Why is the space expanding

How fast is the universe expanding? [Marla, 13 years old]

100 years ago Albert Einstein found out how quickly the universe is expanding with his general theory of relativity. According to Einstein's theory, the universe expands in such a way that it is mainly the large empty spaces between collections of galaxies that enlarge. However, within a galaxy there is so much matter that space does not expand. The distance to distant galaxies is therefore constantly increasing, and the faster it grows the further away they are. Because far away there are more such large empty spaces between us and these other galaxies than in our neighborhood. Currently the universe is expanding at about 20 kilometers per second per million light years away. That's 72,000 kilometers per hour - about three times as fast as a rocket flies. This means that galaxies that are a million light years away are moving away from us at an average of 20 kilometers per second. A light year is the distance that light travels in one year, that's about 10 trillion kilometers. And the galaxies that are 2 million light years away are moving away from us at 40 kilometers per second, and so on ...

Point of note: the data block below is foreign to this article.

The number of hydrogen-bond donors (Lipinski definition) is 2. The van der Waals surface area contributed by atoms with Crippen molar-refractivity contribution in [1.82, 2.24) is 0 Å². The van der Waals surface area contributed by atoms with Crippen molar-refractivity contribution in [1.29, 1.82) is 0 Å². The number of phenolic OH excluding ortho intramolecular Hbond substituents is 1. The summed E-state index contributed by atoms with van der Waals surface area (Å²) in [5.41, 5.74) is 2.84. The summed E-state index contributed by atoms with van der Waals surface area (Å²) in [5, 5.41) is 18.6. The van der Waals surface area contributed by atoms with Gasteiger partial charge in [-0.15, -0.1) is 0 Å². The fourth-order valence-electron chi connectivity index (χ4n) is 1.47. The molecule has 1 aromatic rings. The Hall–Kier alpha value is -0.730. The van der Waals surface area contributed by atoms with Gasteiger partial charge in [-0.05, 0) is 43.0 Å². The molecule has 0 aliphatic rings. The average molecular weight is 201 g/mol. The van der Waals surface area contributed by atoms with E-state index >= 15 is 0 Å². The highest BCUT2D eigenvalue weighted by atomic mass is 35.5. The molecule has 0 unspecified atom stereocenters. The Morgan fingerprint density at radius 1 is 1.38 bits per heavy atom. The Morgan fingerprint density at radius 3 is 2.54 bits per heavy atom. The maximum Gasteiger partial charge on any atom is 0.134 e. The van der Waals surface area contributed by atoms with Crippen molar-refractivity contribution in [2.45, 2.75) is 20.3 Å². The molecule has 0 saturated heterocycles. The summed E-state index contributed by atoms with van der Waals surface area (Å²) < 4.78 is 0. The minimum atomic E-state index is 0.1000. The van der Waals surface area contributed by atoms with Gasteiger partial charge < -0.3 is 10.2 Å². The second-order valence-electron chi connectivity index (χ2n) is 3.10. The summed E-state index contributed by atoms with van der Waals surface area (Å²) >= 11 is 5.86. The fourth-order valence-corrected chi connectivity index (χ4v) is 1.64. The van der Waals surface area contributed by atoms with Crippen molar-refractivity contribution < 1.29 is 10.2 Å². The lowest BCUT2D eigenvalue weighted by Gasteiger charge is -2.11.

Dr. Jean-Luc Lehners heads the “Theoretical Cosmology” working group at the Max Planck Institute for Gravitational Physics (Albert Einstein Institute) in Potsdam. He researches the early universe and the big bang.


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